He goes on to say
“We need to encourage more young men to get themselves checked, to at least get that baseline in so they know what their status is, and then follow up on there,” he said. “Many of the men, if they weren’t being followed in some way, they wouldn’t know there’s a problem, such as their PSA’s spiking or the digital exam showing there are some rough spots or a growth.”
Conversations with former patients give us more insight into why men in the Black community are reluctant to get screened for prostate cancer.
Delroy Wright tells us about his personal experience and that of one of his friends. Both were diagnosed around the same time and started out in similar positions in terms of the nature of their diagnoses, and both went on Active Surveillance — but met with very different outcomes.
Del was increasingly disillusioned with AS and opted for treatment after 18 months. Fortunately he was suitable for HIFU, which he underwent with TFTC Consultant Urologist Raj Nigam, and, as he says, ‘never looked back”. His friend also became disillusioned with AS and when he sought treatment his prostate cancer had progressed, requiring more radical treatment. Fortunately this was successful and he is well and active, but both men felt “cheated” in being put on AS. Del says
“we both left it for a year and a half and in the end (my friend) was not a suitable candidate for HIFU anymore as his cancer had advanced. Anything can happen in a year – it could mean life or death.”
Indeed, there is widespread strong opinion about AS for black men. Willie Underwood is particularly vocal:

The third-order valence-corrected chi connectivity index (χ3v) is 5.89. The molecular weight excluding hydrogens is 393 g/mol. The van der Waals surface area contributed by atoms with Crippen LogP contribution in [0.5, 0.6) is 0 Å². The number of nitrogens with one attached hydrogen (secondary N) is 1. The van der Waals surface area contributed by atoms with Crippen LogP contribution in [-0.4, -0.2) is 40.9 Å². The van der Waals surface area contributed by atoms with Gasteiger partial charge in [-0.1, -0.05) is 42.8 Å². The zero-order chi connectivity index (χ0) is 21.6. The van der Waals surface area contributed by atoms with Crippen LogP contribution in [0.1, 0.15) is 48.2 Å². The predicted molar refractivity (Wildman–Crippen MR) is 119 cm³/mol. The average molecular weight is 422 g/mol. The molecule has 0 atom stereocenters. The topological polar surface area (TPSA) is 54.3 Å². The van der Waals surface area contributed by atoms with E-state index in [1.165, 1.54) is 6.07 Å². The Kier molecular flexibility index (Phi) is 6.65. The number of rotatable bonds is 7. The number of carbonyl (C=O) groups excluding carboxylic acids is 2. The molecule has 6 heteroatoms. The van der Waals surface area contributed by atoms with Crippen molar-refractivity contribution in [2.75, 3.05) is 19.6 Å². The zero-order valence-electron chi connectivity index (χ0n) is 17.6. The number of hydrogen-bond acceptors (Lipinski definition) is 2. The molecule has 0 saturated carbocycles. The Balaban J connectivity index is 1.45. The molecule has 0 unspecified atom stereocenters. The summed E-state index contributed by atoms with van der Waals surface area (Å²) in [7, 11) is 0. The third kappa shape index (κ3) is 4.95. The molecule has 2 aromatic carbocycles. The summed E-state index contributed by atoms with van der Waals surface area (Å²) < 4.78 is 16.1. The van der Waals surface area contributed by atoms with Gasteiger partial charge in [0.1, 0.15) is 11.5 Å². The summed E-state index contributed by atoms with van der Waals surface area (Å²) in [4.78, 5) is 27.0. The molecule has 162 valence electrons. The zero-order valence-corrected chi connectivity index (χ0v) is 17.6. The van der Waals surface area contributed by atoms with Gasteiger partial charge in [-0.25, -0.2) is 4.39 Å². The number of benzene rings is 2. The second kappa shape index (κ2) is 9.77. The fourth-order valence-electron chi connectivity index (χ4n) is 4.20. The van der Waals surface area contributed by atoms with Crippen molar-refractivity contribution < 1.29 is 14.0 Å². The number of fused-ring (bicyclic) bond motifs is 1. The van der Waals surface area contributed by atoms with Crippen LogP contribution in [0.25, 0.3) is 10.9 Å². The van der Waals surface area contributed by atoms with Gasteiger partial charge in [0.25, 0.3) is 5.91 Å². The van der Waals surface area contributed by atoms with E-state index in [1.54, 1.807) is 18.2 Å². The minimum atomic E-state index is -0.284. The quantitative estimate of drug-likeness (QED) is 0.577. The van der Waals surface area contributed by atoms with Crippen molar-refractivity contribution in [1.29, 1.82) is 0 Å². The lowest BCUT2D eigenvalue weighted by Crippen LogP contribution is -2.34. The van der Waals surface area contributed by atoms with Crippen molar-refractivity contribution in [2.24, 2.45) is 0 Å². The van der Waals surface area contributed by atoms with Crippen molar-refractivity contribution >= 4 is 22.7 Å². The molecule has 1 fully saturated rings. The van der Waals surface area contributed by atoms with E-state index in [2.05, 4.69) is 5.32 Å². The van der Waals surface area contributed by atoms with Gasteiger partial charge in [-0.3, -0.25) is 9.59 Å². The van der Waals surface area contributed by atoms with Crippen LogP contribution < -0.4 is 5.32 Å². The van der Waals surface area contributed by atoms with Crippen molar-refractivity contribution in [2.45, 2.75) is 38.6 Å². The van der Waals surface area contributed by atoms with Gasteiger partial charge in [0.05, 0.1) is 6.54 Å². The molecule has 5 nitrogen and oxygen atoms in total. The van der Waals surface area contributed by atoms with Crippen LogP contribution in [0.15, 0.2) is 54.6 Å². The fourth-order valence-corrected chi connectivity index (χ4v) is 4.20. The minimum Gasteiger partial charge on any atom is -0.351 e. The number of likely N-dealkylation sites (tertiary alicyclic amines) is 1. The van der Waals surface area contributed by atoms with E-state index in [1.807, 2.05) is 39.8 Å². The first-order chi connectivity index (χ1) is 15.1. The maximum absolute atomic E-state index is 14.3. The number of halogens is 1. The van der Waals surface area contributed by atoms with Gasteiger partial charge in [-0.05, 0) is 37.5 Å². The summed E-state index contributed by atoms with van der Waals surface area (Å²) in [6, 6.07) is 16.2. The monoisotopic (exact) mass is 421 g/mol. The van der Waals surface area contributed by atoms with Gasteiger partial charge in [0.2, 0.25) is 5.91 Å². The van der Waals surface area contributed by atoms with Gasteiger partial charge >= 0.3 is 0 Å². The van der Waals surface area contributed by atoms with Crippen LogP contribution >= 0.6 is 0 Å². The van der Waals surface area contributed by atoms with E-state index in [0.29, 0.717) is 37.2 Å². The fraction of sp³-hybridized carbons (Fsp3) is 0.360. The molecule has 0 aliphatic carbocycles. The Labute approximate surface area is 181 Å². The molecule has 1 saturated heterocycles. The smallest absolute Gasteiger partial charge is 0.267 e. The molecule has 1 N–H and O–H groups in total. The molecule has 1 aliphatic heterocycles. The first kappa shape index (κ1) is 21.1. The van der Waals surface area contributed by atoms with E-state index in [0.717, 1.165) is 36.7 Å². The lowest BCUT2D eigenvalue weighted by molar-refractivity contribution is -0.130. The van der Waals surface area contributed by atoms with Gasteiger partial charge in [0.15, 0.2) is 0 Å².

“If Black men have more aggressive cancer, then why would you treat them less aggressively?” they’re not like white men, why would you treat them like whites? So, on the one hand, you say they are, but on the other hand you’re saying they’re not.
“My friend and I were both on Active Surveillance and left it for a year and a half before looking into HIFU but so much can change in this time. I feel fortunate that I could still have the HIFU treatment, but my friend found out he couldn’t as his cancer had advanced. I now advise everyone to get their prostate checked and act as soon as possible – the earlier you catch it the more treatment options are open to you.”
Del also told us that many Black men – all that he knows – are reluctant to see a GP for prostate screening, mainly because they don’t want to have a DRE performed by a male doctor. In his case he specifically asked for a woman to undertake the procedure, and suggests that a simple change in communication to Black men about screening reflecting this preference could make all the difference in improving takeup.
If you’re a Black man with experiences you’d like to share about prostate cancer screening and treatment, please get in touch. And as a call to action, we encourage all black men to engage with research being undertaken by Prostate Cancer UK. Its PROFILE study is actively seeking participants.